• Tammykitty
    • By Tammykitty 23rd Sep 16, 1:55 PM
    • 238 Posts
    • 361 Thanks
    Tammykitty
    “Person 1 would get the basic £119 plus SERPS/SP2.
    If they were low earners, and their basic plus SERPS/SP2 is less then £155 per week, then (as long as they don't have any other pensions or savings over a certain limit) they may get pension credit to take them up to the magic £155 per week.
    Originally posted by Silvertabby

    Only if they are single - a couple both getting the basic state pension will not be entitled to pension credit (As the Pension credit limit for a couple is £237!


    My parents, have both started to receive there state pension in the last year or so - neither of them are receiving over £155 - Dad has worked from 16, mum took a number of years off when we were young, but probably still has around 30 years of contributions and got credits for Home Responsibilities - so both are entitled to the full state pension.


    They are not alone in being in this situation.


    For women, in this position, yes they have received their pension earlier than women retiring after 5th April, however men are still retiring at 65 (Until about 2019 I think).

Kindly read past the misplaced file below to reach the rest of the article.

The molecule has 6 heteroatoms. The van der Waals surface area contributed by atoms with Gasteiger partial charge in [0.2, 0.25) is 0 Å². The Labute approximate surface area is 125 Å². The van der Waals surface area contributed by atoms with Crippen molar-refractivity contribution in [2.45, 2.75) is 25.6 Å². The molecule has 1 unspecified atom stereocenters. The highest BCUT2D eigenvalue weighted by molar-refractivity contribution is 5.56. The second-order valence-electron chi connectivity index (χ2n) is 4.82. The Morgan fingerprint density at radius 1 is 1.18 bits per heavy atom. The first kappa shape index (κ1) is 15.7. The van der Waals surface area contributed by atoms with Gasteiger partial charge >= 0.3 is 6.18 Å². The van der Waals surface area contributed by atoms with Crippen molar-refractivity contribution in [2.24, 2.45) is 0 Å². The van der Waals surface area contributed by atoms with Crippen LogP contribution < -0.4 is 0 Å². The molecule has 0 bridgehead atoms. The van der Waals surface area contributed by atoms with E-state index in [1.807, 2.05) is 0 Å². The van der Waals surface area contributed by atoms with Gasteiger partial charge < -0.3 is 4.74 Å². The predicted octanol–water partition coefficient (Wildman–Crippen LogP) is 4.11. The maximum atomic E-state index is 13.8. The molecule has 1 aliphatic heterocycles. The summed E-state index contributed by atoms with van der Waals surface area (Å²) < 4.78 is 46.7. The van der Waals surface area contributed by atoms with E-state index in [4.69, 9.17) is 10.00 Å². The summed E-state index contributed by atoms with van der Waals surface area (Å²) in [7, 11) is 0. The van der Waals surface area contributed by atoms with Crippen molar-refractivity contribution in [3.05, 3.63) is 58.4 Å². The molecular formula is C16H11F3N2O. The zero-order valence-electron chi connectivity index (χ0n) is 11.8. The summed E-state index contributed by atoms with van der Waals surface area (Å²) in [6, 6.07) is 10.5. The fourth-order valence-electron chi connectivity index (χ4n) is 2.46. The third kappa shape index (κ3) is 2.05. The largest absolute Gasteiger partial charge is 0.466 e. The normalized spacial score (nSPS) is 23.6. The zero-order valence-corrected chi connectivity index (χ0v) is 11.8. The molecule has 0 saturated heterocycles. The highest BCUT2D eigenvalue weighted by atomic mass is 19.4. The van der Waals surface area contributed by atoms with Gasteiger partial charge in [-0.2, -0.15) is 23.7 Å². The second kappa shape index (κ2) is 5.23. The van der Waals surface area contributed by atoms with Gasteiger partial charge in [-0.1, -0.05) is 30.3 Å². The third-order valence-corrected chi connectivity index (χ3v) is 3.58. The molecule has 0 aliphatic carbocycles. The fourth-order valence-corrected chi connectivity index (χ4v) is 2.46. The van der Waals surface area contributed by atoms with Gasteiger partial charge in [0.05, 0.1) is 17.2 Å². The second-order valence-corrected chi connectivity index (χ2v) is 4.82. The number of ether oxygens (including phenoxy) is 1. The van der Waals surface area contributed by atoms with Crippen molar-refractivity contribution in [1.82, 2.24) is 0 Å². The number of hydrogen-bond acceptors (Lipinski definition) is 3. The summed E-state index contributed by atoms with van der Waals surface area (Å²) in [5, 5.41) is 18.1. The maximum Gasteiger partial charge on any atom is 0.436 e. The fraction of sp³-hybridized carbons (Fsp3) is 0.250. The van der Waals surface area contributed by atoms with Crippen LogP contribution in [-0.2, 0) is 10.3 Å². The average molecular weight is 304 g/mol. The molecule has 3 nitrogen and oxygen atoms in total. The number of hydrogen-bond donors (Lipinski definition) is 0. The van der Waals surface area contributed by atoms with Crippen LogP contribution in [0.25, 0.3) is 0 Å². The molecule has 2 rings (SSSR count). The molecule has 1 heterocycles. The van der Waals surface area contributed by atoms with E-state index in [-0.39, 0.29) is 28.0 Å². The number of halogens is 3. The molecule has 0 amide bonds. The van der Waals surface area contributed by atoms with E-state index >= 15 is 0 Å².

A woman born on the 5th April 1953 - retired on 6th March 2016 (And receives the old state pension).
    A woman born on the 6th April 1953 - retired on 6th July 2016 (And receives the new state pension)


    Woman A will have received £1,547 by the time Woman B retires.
    Woman B will be getting £36 a week more - so after 42 weeks, will have caught up with want woman A has received in total, and will continue to get £36 a week more.
    • SailorSam
    • By SailorSam 23rd Sep 16, 2:09 PM
    • 20,456 Posts
    • 34,983 Thanks
    SailorSam
    Presumably if you don't use your pass then there is no charge on the taxpayer. Just because you receive one doesn't mean that you are using it and costing the taxpayer money, perhaps you could confirm this is the case ?
    Originally posted by nickcc
    Last week i went on a tour of the Mersey Tunnel, there is a lot more to it than just a hole in the ground. People in this area often complain about the charges when they're going up. In the 1930s when the tunnel was built, the promise was that it would be free, once it was paid for. One of the questions that someone asked the guide was .......... "What happens to all the money"